April 16, 2003 By Tod Newcombe
Boston City Councilor John Tobin, who introduced a proposed ban at a recent council meeting, told the Associated Press that ringing cell phones, pagers and other electronic devices has become an increasing problem. "This will put the law in the hands of theater managers and owners," he said.
But others, including Boston Lyric conductor Stephen Lord, believe another law isn't needed, just a better way to remind people to run the devices off during a performance.
Travis Larson, a spokesman for the Washington-based Cellular Telecommunications and Internet Association, told AP that efforts in Boston and elsewhere to regulate cell phone use sometimes go too far.
"Coughing and unwrapping throat lozenges is disruptive, too, but it's not illegal," he said.
Larson, pointed out that the number of wireless customers in the United States broke the 100 million mark only three years ago, and said putting more laws on the books in an attempt to solve the problem only will result in enlarging bureaucracy with little hope of enforceability.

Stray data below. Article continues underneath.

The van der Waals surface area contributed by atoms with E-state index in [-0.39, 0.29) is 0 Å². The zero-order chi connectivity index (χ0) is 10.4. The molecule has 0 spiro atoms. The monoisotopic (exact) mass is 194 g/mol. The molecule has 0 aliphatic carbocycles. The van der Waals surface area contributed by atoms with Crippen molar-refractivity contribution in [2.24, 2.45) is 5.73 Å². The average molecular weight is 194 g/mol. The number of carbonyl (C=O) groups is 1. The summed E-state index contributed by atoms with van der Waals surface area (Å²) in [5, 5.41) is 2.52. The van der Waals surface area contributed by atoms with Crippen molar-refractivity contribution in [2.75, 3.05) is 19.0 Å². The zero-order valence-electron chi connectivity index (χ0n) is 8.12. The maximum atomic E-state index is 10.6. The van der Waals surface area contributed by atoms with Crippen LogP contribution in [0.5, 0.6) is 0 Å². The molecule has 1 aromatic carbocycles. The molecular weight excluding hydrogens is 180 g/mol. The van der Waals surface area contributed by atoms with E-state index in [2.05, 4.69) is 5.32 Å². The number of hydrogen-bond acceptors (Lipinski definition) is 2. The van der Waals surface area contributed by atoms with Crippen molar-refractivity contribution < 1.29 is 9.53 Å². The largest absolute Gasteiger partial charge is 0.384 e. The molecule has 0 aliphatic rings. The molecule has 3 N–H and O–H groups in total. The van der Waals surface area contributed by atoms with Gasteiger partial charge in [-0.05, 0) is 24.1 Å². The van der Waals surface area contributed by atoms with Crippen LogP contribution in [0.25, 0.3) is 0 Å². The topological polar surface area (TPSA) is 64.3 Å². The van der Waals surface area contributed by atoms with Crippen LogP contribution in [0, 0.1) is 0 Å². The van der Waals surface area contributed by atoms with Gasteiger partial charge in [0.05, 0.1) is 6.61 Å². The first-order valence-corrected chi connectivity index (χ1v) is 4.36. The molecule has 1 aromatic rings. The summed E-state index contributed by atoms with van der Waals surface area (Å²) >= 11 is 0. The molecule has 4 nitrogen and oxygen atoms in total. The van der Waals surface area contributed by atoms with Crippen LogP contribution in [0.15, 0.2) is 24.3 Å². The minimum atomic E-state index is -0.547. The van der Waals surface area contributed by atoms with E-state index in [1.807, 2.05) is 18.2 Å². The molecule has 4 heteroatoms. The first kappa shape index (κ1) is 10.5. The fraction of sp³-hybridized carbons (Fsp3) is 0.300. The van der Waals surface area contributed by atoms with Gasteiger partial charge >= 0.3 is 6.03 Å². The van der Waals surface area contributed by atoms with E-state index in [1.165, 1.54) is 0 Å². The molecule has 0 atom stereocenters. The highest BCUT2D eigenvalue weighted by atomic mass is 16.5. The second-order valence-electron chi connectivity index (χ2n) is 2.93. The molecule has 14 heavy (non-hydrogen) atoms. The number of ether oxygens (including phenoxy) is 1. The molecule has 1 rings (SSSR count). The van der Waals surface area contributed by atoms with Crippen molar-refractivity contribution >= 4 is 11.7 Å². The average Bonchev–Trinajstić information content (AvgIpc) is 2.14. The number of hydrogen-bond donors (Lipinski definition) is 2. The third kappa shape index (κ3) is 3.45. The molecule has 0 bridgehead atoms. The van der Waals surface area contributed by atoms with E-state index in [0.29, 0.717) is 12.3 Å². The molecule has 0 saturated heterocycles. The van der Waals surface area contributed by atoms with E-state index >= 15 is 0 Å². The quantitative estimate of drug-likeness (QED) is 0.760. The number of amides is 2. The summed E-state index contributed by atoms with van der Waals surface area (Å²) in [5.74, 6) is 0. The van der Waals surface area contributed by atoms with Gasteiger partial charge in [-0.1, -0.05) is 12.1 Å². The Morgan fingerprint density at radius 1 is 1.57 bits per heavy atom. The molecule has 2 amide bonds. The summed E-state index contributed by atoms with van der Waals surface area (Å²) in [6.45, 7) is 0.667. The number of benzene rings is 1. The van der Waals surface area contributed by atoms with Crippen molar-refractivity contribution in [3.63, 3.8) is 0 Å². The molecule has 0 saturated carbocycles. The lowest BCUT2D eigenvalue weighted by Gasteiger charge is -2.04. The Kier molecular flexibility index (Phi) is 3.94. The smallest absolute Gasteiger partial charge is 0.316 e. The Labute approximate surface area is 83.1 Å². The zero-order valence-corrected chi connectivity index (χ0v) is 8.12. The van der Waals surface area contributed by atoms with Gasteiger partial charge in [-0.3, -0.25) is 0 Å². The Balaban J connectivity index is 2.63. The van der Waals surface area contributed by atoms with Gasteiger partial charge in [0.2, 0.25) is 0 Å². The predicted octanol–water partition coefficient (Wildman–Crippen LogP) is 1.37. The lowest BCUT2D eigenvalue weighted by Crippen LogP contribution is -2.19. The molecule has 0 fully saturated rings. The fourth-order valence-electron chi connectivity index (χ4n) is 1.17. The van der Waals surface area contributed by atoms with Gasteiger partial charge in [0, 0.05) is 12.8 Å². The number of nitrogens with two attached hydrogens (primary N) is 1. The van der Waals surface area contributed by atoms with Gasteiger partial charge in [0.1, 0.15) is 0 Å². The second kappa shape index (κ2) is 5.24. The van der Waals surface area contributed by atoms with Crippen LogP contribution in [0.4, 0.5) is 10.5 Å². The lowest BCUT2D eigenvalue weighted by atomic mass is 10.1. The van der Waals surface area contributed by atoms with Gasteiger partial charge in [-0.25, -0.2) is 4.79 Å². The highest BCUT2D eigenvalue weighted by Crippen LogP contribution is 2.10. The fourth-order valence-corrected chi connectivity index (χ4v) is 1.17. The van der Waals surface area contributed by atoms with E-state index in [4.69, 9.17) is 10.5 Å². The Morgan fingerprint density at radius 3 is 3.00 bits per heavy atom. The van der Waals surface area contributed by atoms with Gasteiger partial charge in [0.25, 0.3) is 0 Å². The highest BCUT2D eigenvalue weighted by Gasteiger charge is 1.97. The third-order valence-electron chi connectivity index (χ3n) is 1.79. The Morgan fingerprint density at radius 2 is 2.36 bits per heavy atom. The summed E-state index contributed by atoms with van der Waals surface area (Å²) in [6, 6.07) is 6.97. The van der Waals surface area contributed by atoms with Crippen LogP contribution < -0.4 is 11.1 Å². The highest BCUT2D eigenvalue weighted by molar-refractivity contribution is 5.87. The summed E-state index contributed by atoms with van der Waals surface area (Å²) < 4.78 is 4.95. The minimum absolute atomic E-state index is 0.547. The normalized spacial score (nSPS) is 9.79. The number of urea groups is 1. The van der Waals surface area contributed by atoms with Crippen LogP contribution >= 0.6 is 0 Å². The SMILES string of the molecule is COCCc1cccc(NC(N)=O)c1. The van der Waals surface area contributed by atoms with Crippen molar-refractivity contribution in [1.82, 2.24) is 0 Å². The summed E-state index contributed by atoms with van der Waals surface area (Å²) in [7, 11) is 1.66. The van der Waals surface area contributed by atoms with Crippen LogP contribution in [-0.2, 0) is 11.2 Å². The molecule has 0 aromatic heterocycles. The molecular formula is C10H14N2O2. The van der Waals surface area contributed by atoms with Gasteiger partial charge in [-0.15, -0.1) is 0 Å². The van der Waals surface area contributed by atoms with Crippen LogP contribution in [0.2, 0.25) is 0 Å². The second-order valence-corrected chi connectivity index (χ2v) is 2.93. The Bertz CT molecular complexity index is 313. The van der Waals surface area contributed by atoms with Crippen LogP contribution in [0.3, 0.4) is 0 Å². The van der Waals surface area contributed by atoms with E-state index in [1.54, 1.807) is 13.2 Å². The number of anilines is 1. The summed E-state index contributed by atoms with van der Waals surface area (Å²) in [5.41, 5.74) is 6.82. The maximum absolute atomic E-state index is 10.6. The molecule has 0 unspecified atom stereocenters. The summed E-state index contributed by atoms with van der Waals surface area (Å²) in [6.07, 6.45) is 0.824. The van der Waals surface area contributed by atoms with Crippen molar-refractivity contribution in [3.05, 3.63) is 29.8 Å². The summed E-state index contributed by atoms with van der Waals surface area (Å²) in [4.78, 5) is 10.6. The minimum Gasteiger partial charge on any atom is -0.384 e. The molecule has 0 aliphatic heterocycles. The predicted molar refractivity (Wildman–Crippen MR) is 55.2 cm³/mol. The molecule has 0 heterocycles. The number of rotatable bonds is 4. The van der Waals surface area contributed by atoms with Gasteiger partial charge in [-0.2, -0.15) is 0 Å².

Under the proposed Boston ordinance, any employee would be authorized to confiscate cell phones, pagers, even Palm Pilots when their electronic chirps and beeps go off during a performance. Violators would get their phones back at the end of the show, but could face a $50 fine for each offense. New York City passed a similar ban last month.
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